Children's Hospital Colorado

Research at the Allergy and Immunology Center

Our allergy and immunology pediatric specialists are international leaders in allergy research, especially in food allergy. Through our partnership with the University of Colorado School of Medicine, we provide professional education and knowledge advancement through research.


Clinical trial

The Preventing Asthma in High Risk Kids (PARK) study hopes to study asthma prevention with Xolair™, a medication approved for children 6 years or older. Learn more about the PARK asthma study here.

Diagnosis
Children who have had two to four wheezing episodes in the past year and have a family member with allergies or asthma.
Age
24-47 months

Allergy and Immunology advancements

Our specialists are on the forefront of evaluating new methods of preventing, diagnosing, managing and treating allergic diseases. Our researchers work to understand risk factors for developing allergic and inflammatory reactions, and then seek new ways to safely regulate those responses.

  • David Fleischer, MD, was the lead international investigator for the DBV Technologies PEPITES Epicutaneous Immunotherapy peanut patch trial. This is a groundbreaking study of a non-oral treatment for peanut allergy that was shown to successfully desensitize 4 to 11-year-old children with peanut allergies through their skin.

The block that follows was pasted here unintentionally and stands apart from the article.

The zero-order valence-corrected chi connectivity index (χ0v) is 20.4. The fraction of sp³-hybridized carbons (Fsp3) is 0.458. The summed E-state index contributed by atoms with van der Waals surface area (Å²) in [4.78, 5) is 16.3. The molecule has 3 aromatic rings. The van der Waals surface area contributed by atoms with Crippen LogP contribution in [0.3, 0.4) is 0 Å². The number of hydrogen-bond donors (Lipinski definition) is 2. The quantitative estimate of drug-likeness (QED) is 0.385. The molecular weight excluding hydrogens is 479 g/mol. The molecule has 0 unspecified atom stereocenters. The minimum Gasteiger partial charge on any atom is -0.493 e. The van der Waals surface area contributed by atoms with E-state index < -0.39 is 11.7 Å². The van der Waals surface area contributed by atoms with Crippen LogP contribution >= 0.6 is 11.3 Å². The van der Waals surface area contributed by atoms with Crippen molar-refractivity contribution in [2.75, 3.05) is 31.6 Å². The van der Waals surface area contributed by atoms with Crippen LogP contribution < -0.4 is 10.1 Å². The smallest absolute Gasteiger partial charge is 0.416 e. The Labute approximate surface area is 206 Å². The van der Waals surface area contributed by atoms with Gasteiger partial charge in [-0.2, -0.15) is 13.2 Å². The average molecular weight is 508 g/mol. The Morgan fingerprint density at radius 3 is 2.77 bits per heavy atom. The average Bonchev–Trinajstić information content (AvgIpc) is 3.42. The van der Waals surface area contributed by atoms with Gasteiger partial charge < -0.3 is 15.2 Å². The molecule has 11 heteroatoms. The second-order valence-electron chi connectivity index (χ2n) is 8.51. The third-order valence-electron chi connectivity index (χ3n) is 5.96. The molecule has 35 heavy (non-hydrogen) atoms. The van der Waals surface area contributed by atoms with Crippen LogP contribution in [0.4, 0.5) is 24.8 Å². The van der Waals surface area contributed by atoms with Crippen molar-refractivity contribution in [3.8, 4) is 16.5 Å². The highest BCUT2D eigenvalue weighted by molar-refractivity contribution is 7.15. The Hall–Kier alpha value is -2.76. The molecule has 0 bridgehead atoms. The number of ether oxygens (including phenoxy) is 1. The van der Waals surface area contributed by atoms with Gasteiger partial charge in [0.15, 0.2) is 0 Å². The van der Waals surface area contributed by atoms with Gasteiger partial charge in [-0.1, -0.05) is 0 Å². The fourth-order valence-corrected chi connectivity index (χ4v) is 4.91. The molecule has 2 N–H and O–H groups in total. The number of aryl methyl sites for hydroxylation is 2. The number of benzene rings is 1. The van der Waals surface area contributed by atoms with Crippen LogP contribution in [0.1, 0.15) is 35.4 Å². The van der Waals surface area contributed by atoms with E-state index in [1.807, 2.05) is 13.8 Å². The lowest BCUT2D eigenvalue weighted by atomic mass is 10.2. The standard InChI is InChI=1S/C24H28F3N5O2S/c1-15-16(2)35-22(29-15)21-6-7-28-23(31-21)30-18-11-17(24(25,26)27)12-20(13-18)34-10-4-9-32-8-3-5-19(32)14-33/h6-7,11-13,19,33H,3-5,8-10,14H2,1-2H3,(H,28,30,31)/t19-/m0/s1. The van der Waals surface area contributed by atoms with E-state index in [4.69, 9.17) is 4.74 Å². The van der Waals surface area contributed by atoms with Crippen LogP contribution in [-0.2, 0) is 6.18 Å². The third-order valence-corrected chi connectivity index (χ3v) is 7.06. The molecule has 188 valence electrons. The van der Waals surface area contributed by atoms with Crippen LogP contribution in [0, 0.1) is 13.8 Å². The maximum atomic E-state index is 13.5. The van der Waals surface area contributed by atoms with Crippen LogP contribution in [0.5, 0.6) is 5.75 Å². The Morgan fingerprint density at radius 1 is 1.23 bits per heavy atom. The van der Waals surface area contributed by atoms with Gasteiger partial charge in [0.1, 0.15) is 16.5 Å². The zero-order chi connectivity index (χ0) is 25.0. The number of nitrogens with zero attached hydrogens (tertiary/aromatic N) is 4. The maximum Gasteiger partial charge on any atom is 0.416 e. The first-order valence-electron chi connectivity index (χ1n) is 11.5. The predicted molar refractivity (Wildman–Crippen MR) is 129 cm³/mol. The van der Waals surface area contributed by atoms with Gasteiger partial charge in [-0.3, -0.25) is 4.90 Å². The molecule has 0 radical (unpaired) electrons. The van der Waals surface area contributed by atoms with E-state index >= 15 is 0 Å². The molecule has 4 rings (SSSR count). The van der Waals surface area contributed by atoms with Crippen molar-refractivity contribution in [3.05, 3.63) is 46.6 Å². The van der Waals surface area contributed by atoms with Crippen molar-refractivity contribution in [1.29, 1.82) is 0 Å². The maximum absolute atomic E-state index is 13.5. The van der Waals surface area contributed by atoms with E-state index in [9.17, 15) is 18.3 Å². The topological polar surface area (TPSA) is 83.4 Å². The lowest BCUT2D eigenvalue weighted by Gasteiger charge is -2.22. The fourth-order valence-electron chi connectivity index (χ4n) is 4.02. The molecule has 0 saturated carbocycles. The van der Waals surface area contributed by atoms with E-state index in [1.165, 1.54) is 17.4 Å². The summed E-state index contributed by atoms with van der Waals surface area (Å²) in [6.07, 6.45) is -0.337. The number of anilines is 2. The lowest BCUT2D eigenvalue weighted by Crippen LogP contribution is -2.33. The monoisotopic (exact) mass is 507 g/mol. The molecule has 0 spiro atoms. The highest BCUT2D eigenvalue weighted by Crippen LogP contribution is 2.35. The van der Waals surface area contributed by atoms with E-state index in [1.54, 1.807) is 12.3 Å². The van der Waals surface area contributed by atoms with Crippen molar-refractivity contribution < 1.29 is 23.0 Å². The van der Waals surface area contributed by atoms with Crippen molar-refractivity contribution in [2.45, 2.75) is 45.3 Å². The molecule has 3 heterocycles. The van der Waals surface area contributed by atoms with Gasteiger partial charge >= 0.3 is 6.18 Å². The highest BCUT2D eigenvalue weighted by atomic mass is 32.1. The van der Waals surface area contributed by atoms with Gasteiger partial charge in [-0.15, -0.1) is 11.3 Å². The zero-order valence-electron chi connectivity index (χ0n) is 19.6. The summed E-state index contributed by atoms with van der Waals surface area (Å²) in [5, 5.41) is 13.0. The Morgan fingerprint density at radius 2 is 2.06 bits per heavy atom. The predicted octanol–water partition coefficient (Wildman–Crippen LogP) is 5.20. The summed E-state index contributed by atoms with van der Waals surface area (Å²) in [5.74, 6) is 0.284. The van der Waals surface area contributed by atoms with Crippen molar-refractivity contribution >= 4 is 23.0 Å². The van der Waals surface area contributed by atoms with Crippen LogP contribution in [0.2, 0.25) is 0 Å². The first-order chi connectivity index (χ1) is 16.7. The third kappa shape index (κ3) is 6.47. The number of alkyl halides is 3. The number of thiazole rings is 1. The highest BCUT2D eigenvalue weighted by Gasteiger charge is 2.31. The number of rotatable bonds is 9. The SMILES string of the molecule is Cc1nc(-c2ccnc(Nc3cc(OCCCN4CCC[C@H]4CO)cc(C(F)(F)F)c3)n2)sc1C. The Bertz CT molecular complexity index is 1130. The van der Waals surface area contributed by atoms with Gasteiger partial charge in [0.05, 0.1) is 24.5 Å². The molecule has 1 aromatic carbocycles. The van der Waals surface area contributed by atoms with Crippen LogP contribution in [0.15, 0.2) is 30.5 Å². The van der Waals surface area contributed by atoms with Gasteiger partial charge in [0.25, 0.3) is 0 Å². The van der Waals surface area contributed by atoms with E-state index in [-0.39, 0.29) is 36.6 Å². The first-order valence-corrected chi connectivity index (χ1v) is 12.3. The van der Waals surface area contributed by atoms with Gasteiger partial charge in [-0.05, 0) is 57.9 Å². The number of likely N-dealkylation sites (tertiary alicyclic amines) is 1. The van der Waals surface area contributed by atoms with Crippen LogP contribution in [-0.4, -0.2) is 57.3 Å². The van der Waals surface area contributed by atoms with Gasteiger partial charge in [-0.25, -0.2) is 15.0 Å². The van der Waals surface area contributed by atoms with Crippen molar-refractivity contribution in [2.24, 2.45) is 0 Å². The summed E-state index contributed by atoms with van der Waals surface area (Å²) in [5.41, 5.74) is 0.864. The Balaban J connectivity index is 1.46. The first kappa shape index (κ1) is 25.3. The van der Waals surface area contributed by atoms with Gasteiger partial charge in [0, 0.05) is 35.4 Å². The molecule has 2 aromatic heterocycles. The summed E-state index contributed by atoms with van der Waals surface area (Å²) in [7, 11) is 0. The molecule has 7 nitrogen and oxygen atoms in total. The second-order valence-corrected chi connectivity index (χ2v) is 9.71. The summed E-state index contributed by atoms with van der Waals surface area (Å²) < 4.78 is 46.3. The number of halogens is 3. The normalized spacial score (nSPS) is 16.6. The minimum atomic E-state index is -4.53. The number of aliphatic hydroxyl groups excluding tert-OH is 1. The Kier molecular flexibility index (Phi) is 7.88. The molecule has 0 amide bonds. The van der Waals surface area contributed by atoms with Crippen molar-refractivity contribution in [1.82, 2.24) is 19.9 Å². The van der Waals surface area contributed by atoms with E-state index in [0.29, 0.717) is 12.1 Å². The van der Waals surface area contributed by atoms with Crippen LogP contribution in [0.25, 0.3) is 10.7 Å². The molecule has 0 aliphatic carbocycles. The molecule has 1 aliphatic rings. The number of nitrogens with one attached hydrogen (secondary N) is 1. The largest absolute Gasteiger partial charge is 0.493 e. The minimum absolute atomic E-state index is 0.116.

• Carina Venter, PhD, is an internationally recognized allergy dietitian. She continues to serve as a lead investigator on the longstanding Food Allergy and Intolerance research birth cohort study, which has led to the understanding of how allergic diseases evolve throughout childhood.
  • Matthew Greenhawt, MD, works with hospitals across the nation and in Australia to explore the cost-effectiveness of early feeding policies and anaphylaxis management policies to maximize the health benefits of procedures and minimize their costs.
  • Our investigators have been leading experts in helping to author new policies to help introduce potentially allergenic solids within the first year of life to help reduce the risk of developing food allergy. Our pediatric allergy experts co-authored the 2017 NIAID Addendum Guidelines on Preventing Peanut Allergy and continue to investigate the health, nutritional and economic benefits related to early introduction.
Dr. David Fleischer, Allergy and Asthma at Children's Hospital Colorado